The entire 3rd Brigade was in Vietnam by February 26. But when it was alerted, the members of the brigade were not initially told where they were going. Many believed they were going to be jumping into North Korea to rescue the crew of the Pueblo. Most of the pictures of 3rd Brigade soldiers arriving in Vietnam show them wearing field jackets of olive green fatigues since it was cold when they left Fort Bragg. I have heard some members who deployed with the brigade say they were issued jungle fatigues during a stopover in Alaska on the way to Vietnam but I don't believe I have seen any pictures of 82nd troops arriving at Chu Lai wearing them. The move was so rushed that when the first planes of the brigade arrived at Chu Lai, the commander of the Americal Division had not even been told to expect their arrival and there were no plans to house or feed them.

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Thanks Sean, Now that I,m thinking, what about the 1st Bde 5th Inf Div (Mech) out of Carson?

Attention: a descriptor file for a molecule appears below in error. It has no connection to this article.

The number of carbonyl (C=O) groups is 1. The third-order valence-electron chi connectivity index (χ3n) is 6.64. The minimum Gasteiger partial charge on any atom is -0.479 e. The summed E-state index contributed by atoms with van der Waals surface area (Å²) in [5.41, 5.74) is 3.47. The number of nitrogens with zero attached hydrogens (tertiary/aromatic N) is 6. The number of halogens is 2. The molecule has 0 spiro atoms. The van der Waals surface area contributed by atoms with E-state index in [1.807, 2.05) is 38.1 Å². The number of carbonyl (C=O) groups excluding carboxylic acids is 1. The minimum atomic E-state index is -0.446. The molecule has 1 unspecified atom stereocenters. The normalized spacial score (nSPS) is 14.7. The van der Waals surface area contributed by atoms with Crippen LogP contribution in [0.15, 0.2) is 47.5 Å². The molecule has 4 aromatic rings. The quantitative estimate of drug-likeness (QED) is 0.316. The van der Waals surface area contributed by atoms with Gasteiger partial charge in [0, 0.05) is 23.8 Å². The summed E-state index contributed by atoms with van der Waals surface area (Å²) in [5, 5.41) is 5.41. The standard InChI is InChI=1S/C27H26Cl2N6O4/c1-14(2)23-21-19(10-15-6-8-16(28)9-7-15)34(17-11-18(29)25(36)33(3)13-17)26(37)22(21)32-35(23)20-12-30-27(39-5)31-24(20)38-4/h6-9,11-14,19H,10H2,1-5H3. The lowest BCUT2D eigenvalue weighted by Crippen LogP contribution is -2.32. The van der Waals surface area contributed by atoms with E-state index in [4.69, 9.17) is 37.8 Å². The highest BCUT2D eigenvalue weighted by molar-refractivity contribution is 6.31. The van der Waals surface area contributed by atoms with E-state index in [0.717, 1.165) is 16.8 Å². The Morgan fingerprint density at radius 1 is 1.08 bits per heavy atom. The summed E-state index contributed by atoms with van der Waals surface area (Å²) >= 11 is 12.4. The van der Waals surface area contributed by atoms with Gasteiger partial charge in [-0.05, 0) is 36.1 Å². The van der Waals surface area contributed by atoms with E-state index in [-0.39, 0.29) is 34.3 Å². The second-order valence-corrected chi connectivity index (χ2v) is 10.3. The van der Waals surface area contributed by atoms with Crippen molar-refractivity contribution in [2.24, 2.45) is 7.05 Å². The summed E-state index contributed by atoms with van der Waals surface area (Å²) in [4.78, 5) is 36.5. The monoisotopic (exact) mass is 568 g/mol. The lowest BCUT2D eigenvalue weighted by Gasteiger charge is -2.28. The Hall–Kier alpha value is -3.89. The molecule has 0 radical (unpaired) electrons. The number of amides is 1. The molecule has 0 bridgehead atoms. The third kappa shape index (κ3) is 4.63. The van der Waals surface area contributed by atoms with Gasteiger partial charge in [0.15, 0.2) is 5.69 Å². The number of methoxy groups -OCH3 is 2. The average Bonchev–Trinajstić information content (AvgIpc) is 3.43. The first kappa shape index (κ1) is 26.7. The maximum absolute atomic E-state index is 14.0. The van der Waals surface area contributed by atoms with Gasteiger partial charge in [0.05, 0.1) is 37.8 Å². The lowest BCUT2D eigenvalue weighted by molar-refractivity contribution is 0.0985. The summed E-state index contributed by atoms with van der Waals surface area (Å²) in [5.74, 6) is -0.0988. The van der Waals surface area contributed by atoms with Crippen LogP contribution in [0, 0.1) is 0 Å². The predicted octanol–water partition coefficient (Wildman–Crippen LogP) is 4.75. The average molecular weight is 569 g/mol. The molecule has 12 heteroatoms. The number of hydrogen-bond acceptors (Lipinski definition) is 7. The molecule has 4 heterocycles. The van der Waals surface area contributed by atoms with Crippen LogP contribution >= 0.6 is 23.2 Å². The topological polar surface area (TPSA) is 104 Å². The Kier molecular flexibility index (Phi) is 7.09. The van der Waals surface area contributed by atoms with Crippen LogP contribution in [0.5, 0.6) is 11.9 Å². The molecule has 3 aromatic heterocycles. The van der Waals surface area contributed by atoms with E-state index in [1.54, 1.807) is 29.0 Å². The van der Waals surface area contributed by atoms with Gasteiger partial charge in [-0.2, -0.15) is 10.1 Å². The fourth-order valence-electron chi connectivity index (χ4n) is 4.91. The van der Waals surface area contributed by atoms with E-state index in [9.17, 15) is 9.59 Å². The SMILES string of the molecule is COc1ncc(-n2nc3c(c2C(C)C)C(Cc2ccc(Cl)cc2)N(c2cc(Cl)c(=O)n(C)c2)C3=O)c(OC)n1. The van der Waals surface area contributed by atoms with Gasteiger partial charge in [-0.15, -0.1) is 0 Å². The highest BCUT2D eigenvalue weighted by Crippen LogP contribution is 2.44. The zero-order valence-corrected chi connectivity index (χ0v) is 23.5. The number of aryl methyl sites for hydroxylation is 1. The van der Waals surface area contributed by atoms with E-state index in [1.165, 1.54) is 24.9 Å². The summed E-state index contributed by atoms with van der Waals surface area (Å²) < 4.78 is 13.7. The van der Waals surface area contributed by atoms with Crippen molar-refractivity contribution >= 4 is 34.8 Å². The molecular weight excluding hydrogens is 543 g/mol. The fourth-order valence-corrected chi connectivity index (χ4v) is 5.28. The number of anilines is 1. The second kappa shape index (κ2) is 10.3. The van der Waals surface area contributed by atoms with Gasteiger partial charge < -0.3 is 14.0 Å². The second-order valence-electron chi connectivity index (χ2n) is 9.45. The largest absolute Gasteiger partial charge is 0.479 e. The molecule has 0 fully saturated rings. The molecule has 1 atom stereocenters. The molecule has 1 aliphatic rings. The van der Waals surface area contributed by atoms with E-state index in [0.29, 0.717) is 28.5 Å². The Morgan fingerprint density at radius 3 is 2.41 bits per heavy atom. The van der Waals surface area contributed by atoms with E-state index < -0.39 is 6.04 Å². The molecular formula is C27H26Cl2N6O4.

This still comes from a video showing the arrival of the 1st Brigade 5th Infantry Division in Da Nang in July 1968. If, as I believe, these guys are just off the C141s from Fort Carson, then they did deploy from the U.S. in jungle fatigues. Note the unfaded uniforms and shiny boots, new load bearing equipment plus gas masks along with olive green t-shirts and full color SSI.

 

The 1st of the 5th was alerted for Vietnam in March 1968 and deployed in July. Most of its personnel were flown to Vietnam while most of its heavy equipment was shipped. As far as I can tell, both the personnel and equipment of the 11th and 198th Light Infantry Brigades were sent to Vietnam via ship. I have seen, and posted in other topics, pictures of soldiers of the 11th wearing jungle fatigues on the ships with mostly subdued SSI as well as color SSI in a few cases that were apparently issued stateside.

 

I have also seen pictures of soldiers of the 198th wearing jungle fatigues at Fort Hood prior to deployment although I haven't located one showing anyone wearing a 198th SSI stateside.